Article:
Incoterms and insurance

Understand Incoterms to ensure shipments are covered

Incoterms, which stands for International Commercial Terms, need to be understood by all involved in buying and selling goods because they set up responsibilities of the buyer and seller. 

These terms generally are updated every ten years to reflect changes in the international trade system. Several changes have been made in Incoterms 2020, which means your insured's cargo could be at risk if you aren't familiar with the changes in shipping terminology and point-of-risk transfer.

A few common areas of confusion include:

  • Seller responsibility. Unless the seller has been paid for the product prior to shipment, the seller has an insurable interest.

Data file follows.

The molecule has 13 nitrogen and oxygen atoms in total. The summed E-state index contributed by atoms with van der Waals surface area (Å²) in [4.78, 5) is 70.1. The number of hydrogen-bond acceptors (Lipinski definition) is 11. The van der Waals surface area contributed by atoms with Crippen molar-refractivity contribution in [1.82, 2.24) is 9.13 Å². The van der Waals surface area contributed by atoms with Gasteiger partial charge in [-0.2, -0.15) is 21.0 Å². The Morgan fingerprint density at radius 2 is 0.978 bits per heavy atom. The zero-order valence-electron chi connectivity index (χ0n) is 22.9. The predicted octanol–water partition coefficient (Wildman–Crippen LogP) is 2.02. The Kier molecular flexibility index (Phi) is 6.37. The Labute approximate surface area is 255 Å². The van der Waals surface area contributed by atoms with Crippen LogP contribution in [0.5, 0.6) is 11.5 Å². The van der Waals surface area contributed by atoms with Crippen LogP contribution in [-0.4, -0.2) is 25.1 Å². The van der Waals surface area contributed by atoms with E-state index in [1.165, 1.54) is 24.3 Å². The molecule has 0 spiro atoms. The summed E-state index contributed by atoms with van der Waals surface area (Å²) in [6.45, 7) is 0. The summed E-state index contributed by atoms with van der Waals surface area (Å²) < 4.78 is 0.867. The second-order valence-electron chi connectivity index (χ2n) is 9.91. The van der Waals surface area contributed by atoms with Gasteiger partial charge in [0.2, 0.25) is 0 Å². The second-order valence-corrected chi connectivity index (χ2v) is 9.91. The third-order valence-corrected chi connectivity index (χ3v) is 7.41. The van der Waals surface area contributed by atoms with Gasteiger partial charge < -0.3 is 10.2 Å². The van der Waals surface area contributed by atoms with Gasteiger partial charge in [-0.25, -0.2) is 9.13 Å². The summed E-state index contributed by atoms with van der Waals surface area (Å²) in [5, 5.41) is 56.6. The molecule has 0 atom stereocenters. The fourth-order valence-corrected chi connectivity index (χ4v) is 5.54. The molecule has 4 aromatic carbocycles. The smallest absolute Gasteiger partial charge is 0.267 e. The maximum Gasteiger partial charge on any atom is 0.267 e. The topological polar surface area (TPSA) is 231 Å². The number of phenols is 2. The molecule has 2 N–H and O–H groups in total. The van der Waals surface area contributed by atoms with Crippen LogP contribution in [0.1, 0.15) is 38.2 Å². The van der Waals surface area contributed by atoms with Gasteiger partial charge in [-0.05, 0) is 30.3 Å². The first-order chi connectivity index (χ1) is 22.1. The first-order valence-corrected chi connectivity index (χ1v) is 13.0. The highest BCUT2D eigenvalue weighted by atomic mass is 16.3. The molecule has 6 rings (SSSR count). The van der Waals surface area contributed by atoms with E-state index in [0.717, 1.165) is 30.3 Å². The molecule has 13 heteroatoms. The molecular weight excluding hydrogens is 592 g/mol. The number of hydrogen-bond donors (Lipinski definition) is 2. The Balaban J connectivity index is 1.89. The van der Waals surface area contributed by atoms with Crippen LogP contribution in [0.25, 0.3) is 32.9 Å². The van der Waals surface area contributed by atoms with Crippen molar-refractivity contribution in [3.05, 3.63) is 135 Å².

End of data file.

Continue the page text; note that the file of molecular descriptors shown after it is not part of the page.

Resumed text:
• Negotiable insurance terms. Insurance is an obligation under CIP and CIF Incoterms, where the seller is required to purchase coverage. All other Incoterms require the buyer and seller to clarify insurance placement, terms and conditions.
  • Cargo exposure. Under the General Average rule, all stakeholders in a sea venture proportionally share any losses resulting from a voluntary sacrifice of part of the ship or cargo to save the whole in an emergency. In other words, even if your cargo is not damaged during transit, you could still sustain a loss. (Marine cargo/transit and stock throughput policies provide coverage for General Average).

Download our Incoterms 2020 guide to keep on hand when determining shipping-related insurance needs.

You can also trust Sentinel Marine Underwriters to navigate the terminology and dive into the details. As experts in the marine cargo space, we know what to look for and what questions to ask. We also offer "all risks" terms, securing against any named-peril surprises.